the easter pizza

This year there will be no baskets.  No chocolate bunnies or eggs or beans…nothing  The past three years Tim and I have managed to purchase around thirty pounds of candy and chocolate and pack each others baskets so full that lifting one requires a spotter.  Who needs colored grass when all the space is taken up by the goods?

I told Tim I didn’t want anything this year.  Not one single marshmallow Peep.  He looked at me like, Really??  NO CANDY?? 


We are going to attempt the infamous Easter Pizza again though.  It is basically bread dough with a mix of ricotta cheese, cinnamon, sugar and eggs in the middle.  You make the dough, roll it out, make a boat shape, put the ricotta mix in the middle of the boat and then put a piece on top and close it all up.  It looks like this in its final form.  I have no idea why it is called Easter pizza… you don’t even cut it into triangular slices…Tim said it was called an Easter pizza, so I went with it.


Looks simple enough but that thing is a behemoth to prepare.  The first year we made it Tim wanted to do it exactly like his mom and grandmother because apparently the chemistry and mixing had to be done just right for the pizza to turn out.  This meant him creating a large dam of flour on the kitchen counter and then pouring all the wet ingredients in the middle of the dam and slowly mixing the dam with the liquid.

Well, our dam broke.

Tim had a knee jerk reaction and threw his entire upper body and arms onto the counter and around the Easter pizza river now flooding in all directions.  He was yelling at me, saying “DO SOMETHING!”  and I was laughing so hard it made doing anything a challenge.  I managed to find a large mixing bowl and started scooping everything into it.  Once it was mostly under control, Tim lifted his body off the counter.  We found Easter pizza ingredients under the microwave oven, behind the cutting board, on the floor… it was everywhere. We slid all of the stuff on the counter into the bowl.  Tim was sure we had ruined it.  He was adamant.  It was not going to turn out.  It was going to be awful.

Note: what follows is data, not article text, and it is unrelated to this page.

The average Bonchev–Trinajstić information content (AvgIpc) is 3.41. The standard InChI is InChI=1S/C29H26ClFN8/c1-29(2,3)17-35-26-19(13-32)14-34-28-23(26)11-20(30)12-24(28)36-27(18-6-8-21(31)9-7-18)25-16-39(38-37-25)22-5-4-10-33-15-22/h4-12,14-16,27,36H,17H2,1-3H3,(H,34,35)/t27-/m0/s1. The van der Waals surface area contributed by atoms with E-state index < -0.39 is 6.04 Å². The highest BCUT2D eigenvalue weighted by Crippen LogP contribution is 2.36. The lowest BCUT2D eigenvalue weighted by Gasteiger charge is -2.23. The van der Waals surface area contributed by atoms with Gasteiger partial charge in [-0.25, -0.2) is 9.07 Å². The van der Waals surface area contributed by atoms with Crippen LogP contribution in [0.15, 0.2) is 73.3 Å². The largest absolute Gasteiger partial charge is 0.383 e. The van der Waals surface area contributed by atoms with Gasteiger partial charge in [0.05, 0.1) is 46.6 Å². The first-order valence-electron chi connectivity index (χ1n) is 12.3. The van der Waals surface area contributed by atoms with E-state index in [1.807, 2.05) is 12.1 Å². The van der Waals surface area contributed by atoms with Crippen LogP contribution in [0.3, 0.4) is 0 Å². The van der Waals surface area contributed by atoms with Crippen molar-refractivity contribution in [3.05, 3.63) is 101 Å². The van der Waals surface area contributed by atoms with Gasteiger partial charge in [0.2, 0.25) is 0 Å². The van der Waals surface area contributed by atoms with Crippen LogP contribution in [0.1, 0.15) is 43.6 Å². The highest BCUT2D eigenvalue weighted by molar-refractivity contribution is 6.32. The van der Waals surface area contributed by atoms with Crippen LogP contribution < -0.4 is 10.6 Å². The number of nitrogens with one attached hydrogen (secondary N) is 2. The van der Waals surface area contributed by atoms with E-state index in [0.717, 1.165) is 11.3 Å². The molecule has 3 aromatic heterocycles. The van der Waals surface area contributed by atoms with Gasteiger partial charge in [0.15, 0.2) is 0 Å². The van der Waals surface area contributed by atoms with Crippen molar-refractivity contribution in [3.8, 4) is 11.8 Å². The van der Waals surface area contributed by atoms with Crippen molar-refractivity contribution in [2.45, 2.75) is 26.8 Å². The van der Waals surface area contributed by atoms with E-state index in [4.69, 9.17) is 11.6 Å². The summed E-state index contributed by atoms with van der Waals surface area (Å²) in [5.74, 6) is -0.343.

We made it anyway, not knowing if we had too much or not enough of any one thing because we had to add additional ingredients because we didn’t know how much we scraped stuff off the counter and we refused to use whatever was on the floor.

Tim finally got the stuff into a dough-like consistency, rolled it out and did the whole boat thing, put the ricotta in, closed it up and to the oven it went.  He kept checking to make sure it didn’t turn a strange color.  His aunt made it once and it turned a puke-colored shade of orange and based on how we butchered the recipe, I wouldn’t be surprised if Tim thought it would morph into a giant egg, turn blue and spit acid at you anytime you opened the oven to take a peek.

Whatever we did – it worked.  The pizza turned out golden brown and delicious, just like it did when Tim’s mom made it when he was little…good thing, too, because it was on the menu for weeks.  Due to all of the extra ingredient adding, the pizza ended up being three times the size it was supposed to be and we’re only two people…

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